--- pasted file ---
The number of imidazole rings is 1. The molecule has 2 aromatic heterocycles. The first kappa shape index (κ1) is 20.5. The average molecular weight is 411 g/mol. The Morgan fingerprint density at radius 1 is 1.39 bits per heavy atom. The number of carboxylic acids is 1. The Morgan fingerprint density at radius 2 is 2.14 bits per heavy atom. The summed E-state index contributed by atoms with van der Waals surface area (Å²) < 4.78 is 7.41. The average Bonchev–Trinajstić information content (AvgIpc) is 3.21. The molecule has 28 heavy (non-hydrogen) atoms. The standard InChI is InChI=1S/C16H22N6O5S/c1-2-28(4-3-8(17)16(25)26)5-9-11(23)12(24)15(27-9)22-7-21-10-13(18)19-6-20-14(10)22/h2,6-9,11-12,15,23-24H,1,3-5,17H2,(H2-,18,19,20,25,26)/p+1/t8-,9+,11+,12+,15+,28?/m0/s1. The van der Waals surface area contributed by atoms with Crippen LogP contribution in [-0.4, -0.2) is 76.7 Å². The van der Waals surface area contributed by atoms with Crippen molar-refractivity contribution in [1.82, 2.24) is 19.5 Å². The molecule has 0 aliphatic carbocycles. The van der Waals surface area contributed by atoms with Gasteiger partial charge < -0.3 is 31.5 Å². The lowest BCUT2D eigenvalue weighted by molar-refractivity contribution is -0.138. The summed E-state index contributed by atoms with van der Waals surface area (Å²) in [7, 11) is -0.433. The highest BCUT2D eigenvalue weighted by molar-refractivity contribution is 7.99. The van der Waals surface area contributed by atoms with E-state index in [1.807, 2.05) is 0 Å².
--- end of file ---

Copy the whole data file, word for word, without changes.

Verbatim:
The number of imidazole rings is 1. The molecule has 2 aromatic heterocycles. The first kappa shape index (κ1) is 20.5. The average molecular weight is 411 g/mol. The Morgan fingerprint density at radius 1 is 1.39 bits per heavy atom. The number of carboxylic acids is 1. The Morgan fingerprint density at radius 2 is 2.14 bits per heavy atom. The summed E-state index contributed by atoms with van der Waals surface area (Å²) < 4.78 is 7.41. The average Bonchev–Trinajstić information content (AvgIpc) is 3.21. The molecule has 28 heavy (non-hydrogen) atoms. The standard InChI is InChI=1S/C16H22N6O5S/c1-2-28(4-3-8(17)16(25)26)5-9-11(23)12(24)15(27-9)22-7-21-10-13(18)19-6-20-14(10)22/h2,6-9,11-12,15,23-24H,1,3-5,17H2,(H2-,18,19,20,25,26)/p+1/t8-,9+,11+,12+,15+,28?/m0/s1. The van der Waals surface area contributed by atoms with Crippen LogP contribution in [-0.4, -0.2) is 76.7 Å². The van der Waals surface area contributed by atoms with Crippen molar-refractivity contribution in [1.82, 2.24) is 19.5 Å². The molecule has 0 aliphatic carbocycles. The van der Waals surface area contributed by atoms with Gasteiger partial charge < -0.3 is 31.5 Å². The lowest BCUT2D eigenvalue weighted by molar-refractivity contribution is -0.138. The summed E-state index contributed by atoms with van der Waals surface area (Å²) in [7, 11) is -0.433. The highest BCUT2D eigenvalue weighted by molar-refractivity contribution is 7.99. The van der Waals surface area contributed by atoms with E-state index in [1.807, 2.05) is 0 Å².